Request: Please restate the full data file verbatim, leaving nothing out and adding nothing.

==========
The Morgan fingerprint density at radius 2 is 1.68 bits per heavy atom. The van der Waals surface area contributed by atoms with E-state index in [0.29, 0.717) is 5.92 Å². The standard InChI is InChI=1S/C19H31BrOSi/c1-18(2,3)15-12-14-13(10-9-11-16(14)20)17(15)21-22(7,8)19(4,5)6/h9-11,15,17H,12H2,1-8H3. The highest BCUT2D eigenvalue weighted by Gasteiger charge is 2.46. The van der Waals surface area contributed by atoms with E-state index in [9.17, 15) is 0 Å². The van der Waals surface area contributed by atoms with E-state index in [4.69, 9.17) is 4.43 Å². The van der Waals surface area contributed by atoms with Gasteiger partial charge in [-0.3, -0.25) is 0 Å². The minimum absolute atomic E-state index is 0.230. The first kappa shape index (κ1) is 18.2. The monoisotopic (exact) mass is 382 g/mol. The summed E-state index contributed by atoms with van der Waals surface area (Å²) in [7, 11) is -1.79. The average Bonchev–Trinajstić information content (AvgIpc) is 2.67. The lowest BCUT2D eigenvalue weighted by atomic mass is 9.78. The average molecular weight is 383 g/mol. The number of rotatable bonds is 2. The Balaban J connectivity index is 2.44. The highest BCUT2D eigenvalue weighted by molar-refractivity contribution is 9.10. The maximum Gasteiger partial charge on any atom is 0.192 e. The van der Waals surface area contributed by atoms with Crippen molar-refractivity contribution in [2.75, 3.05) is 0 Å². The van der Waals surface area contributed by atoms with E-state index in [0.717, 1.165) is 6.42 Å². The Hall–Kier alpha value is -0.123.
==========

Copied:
The Morgan fingerprint density at radius 2 is 1.68 bits per heavy atom. The van der Waals surface area contributed by atoms with E-state index in [0.29, 0.717) is 5.92 Å². The standard InChI is InChI=1S/C19H31BrOSi/c1-18(2,3)15-12-14-13(10-9-11-16(14)20)17(15)21-22(7,8)19(4,5)6/h9-11,15,17H,12H2,1-8H3. The highest BCUT2D eigenvalue weighted by Gasteiger charge is 2.46. The van der Waals surface area contributed by atoms with E-state index in [9.17, 15) is 0 Å². The van der Waals surface area contributed by atoms with E-state index in [4.69, 9.17) is 4.43 Å². The van der Waals surface area contributed by atoms with Gasteiger partial charge in [-0.3, -0.25) is 0 Å². The minimum absolute atomic E-state index is 0.230. The first kappa shape index (κ1) is 18.2. The monoisotopic (exact) mass is 382 g/mol. The summed E-state index contributed by atoms with van der Waals surface area (Å²) in [7, 11) is -1.79. The average Bonchev–Trinajstić information content (AvgIpc) is 2.67. The lowest BCUT2D eigenvalue weighted by atomic mass is 9.78. The average molecular weight is 383 g/mol. The number of rotatable bonds is 2. The Balaban J connectivity index is 2.44. The highest BCUT2D eigenvalue weighted by molar-refractivity contribution is 9.10. The maximum Gasteiger partial charge on any atom is 0.192 e. The van der Waals surface area contributed by atoms with Crippen molar-refractivity contribution in [2.75, 3.05) is 0 Å². The van der Waals surface area contributed by atoms with E-state index in [0.717, 1.165) is 6.42 Å². The Hall–Kier alpha value is -0.123.